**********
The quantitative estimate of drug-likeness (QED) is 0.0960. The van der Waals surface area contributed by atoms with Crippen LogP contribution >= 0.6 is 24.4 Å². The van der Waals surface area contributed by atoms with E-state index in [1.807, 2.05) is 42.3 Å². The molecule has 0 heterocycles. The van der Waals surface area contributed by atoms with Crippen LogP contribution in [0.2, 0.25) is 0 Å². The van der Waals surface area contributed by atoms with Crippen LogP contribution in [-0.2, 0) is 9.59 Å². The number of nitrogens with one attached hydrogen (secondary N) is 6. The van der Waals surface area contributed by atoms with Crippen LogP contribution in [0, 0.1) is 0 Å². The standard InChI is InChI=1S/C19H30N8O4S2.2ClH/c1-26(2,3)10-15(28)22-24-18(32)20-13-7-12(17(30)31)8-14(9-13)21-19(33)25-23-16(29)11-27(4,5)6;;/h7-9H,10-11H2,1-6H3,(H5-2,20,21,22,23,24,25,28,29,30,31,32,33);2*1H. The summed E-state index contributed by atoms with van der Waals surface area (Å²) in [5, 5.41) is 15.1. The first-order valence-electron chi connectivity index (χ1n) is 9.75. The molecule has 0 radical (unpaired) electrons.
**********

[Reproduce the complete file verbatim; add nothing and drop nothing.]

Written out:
The quantitative estimate of drug-likeness (QED) is 0.0960. The van der Waals surface area contributed by atoms with Crippen LogP contribution >= 0.6 is 24.4 Å². The van der Waals surface area contributed by atoms with E-state index in [1.807, 2.05) is 42.3 Å². The molecule has 0 heterocycles. The van der Waals surface area contributed by atoms with Crippen LogP contribution in [0.2, 0.25) is 0 Å². The van der Waals surface area contributed by atoms with Crippen LogP contribution in [-0.2, 0) is 9.59 Å². The number of nitrogens with one attached hydrogen (secondary N) is 6. The van der Waals surface area contributed by atoms with Crippen LogP contribution in [0, 0.1) is 0 Å². The standard InChI is InChI=1S/C19H30N8O4S2.2ClH/c1-26(2,3)10-15(28)22-24-18(32)20-13-7-12(17(30)31)8-14(9-13)21-19(33)25-23-16(29)11-27(4,5)6;;/h7-9H,10-11H2,1-6H3,(H5-2,20,21,22,23,24,25,28,29,30,31,32,33);2*1H. The summed E-state index contributed by atoms with van der Waals surface area (Å²) in [5, 5.41) is 15.1. The first-order valence-electron chi connectivity index (χ1n) is 9.75. The molecule has 0 radical (unpaired) electrons.